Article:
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Volume 13 - Page 41 of 159 Index | Zoom | |
If God Permit (6: 3).
pp. 142 144
"If God permit."--It is most essential that every believer who contemplates running
the race, pressing for the prize, gaining the crown, and being numbered among those who
are called "the Perfect", should realize the meaning hidden behind the apostle's words,
"If God permit". The verses that follow are an explanation, speaking as they do of the
impossibility of renewing again unto repentance those who, having tasted the heavenly
gift, fall away. The type given later, of Esau, is very explicit.
"Esau, who for one morsel of meat sold his birthright. For ye know how that
afterward, when he would have inherited the blessing, he was rejected, for he found no
place of REPENTANCE, though he sought it carefully with tears" (12: 16, 17).
The only occurrences of the word "repentance" in Hebrews are in 6: 1, 6 and
12: 17. It is evident that the case of Esau is an amplification or an illustration of the case
of those spoken of in Heb. 6:
The words "If God permit" glance back to that period of Israel's history that has
already provided the great basis of exhortation in chapters 3: and 4:--"the day of
temptation in the wilderness". It will be remembered that upon hearing the evil report of
the ten spies Israel murmured, and said, "Let us make a captain, and let us return to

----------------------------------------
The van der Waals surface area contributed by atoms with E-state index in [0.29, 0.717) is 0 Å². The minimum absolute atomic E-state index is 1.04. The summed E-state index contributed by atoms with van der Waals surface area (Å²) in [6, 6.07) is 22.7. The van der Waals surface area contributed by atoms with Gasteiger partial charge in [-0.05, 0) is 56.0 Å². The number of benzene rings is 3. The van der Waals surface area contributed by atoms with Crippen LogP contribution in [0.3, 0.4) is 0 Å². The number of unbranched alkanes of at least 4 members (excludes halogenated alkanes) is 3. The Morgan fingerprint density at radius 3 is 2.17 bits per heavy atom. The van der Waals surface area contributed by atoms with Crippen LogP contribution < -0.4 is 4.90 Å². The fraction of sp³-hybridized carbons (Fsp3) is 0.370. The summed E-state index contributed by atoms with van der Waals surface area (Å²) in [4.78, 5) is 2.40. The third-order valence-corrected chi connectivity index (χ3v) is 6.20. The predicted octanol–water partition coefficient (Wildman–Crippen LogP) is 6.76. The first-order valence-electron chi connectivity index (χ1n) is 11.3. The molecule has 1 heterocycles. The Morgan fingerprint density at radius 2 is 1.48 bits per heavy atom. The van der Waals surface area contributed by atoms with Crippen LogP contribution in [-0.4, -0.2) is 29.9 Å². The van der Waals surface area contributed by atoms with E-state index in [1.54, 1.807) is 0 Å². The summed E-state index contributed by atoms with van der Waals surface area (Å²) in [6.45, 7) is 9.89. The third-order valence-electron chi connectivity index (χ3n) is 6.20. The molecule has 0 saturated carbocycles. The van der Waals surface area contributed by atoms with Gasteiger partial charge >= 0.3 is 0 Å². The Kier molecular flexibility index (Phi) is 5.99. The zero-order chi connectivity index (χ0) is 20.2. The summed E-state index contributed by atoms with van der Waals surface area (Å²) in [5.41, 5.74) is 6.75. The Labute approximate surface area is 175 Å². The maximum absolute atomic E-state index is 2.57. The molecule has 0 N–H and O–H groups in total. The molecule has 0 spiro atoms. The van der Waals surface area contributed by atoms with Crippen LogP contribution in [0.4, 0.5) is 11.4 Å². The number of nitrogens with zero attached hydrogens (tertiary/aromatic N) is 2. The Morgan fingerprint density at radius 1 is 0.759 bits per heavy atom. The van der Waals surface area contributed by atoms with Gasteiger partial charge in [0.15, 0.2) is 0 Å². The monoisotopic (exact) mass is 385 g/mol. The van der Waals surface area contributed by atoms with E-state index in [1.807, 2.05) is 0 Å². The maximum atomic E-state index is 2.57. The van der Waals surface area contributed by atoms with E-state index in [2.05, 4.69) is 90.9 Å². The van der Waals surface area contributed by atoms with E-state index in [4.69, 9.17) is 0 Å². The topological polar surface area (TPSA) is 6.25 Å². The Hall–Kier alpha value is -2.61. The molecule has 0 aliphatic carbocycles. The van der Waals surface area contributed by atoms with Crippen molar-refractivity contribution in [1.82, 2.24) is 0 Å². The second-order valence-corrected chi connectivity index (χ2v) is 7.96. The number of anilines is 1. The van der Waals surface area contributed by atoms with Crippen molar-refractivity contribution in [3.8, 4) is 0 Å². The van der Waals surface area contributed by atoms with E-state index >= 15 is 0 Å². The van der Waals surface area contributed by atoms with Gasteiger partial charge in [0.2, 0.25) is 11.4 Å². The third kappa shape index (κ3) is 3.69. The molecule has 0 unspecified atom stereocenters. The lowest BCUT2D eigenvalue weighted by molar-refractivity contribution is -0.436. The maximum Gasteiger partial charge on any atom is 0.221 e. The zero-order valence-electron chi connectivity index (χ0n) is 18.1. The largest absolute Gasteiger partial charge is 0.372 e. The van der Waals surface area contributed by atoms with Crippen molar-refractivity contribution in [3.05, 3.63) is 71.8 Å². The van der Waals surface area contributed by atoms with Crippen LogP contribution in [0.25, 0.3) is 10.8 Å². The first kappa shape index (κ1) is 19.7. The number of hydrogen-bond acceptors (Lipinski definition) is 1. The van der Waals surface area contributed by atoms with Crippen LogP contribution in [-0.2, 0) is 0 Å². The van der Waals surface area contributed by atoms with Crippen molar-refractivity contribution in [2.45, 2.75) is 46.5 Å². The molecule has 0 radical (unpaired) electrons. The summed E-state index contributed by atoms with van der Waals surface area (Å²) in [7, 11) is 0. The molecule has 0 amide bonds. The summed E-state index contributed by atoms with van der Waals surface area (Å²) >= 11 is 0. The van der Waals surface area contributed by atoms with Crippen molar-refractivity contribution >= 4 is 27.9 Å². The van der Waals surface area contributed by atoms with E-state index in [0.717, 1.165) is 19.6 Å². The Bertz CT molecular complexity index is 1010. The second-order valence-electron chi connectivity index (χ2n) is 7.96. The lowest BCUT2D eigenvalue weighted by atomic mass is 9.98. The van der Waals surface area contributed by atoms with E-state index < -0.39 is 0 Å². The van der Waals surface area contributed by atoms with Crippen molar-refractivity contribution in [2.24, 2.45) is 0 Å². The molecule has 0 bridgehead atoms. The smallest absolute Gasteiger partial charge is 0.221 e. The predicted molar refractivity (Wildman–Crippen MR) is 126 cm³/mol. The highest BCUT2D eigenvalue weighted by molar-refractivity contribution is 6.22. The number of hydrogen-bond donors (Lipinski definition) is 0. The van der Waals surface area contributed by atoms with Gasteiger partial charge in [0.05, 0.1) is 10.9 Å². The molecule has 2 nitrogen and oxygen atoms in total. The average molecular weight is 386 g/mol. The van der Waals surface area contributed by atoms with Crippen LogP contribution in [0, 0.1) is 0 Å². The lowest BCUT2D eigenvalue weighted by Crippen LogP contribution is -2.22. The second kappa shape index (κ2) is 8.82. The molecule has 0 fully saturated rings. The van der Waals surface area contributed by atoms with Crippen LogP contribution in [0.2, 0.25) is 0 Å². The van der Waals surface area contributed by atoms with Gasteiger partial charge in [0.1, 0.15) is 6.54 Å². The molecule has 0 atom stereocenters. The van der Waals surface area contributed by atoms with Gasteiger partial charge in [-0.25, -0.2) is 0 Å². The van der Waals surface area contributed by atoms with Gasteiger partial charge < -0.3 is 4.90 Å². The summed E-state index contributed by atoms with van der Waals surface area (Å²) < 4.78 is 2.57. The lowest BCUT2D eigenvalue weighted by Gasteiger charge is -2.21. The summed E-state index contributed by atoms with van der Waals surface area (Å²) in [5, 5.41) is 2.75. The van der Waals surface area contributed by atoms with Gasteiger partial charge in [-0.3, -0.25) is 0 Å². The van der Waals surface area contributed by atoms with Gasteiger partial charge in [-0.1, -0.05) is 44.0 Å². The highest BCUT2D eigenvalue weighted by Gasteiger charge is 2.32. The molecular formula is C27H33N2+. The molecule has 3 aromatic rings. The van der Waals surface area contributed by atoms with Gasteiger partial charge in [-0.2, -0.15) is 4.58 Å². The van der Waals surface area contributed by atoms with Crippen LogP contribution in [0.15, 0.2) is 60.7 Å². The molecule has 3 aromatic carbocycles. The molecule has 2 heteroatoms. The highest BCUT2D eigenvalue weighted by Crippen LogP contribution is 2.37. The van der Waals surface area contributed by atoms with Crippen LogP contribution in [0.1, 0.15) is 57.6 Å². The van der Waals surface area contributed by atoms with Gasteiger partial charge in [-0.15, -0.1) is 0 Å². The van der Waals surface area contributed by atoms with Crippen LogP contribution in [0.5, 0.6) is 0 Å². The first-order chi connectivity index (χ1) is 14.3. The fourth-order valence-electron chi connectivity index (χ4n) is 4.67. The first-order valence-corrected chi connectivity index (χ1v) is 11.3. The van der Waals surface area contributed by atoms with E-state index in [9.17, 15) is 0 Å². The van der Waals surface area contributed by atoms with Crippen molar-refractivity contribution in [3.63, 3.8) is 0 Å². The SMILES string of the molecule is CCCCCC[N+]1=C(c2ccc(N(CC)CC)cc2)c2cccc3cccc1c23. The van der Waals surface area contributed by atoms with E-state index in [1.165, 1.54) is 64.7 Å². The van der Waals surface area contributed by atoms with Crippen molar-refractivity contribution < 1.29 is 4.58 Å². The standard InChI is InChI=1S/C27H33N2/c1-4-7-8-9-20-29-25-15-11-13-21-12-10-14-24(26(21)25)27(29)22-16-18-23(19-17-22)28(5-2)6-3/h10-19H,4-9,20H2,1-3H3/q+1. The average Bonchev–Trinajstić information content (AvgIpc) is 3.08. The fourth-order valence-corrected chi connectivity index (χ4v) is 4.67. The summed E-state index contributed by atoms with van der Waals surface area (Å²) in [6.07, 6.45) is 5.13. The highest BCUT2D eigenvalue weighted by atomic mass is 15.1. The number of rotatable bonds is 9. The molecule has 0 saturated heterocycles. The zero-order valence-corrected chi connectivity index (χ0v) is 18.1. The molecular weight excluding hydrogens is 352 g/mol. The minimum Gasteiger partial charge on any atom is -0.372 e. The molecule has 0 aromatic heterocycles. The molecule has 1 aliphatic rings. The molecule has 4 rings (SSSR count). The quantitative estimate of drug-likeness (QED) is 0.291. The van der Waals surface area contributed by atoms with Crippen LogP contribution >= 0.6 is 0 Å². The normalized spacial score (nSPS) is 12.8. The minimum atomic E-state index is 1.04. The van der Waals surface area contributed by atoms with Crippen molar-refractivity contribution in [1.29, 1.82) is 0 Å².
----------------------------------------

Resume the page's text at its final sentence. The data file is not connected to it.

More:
Egypt". The Lord then bade Moses say:--
"As truly as I live, . . . . . your carcases shall fall in this wilderness . . . . . and the
people mourned greatly." It would appear also that their mourning was in some measure
a repentance, for "they rose up early in the mourning and gat them up into the top of the
mountain, saying, Lo, we be here, and will go up into the place which the Lord hath
promised: for we have sinned. And Moses said, Wherefore now do ye transgress the
commandment of the Lord? but it shall not prosper. Go not up, for the Lord is not among
you: that ye be not smitten before your enemies . . . . . But they presumed to go up into
the hill top: . . . . . then the . . . . . Canaanites . . . . . smote them . . . . ." (Num. 14:).
In the words "but they presumed", we have a parallel with the expression in
Heb. 11: 29, "the Egyptians assaying to do".
This passage together with those of Heb. 6: and 12: cause one to pause and think of
the seriousness of the lesson here being taught. Of a similar import is the saying of the
"No one, having put his hand to the plough, and looking unto the things that are
behind, is well placed with a view to the kingdom of God" (Luke 9: 62).
The exact repetition of the words "The things that are behind" in Phil. 3: 13 is too
pointed to be a coincidence, the context being so closely connected with those we have
been considering. Having turned to Phil. 3: it may be as well to observe another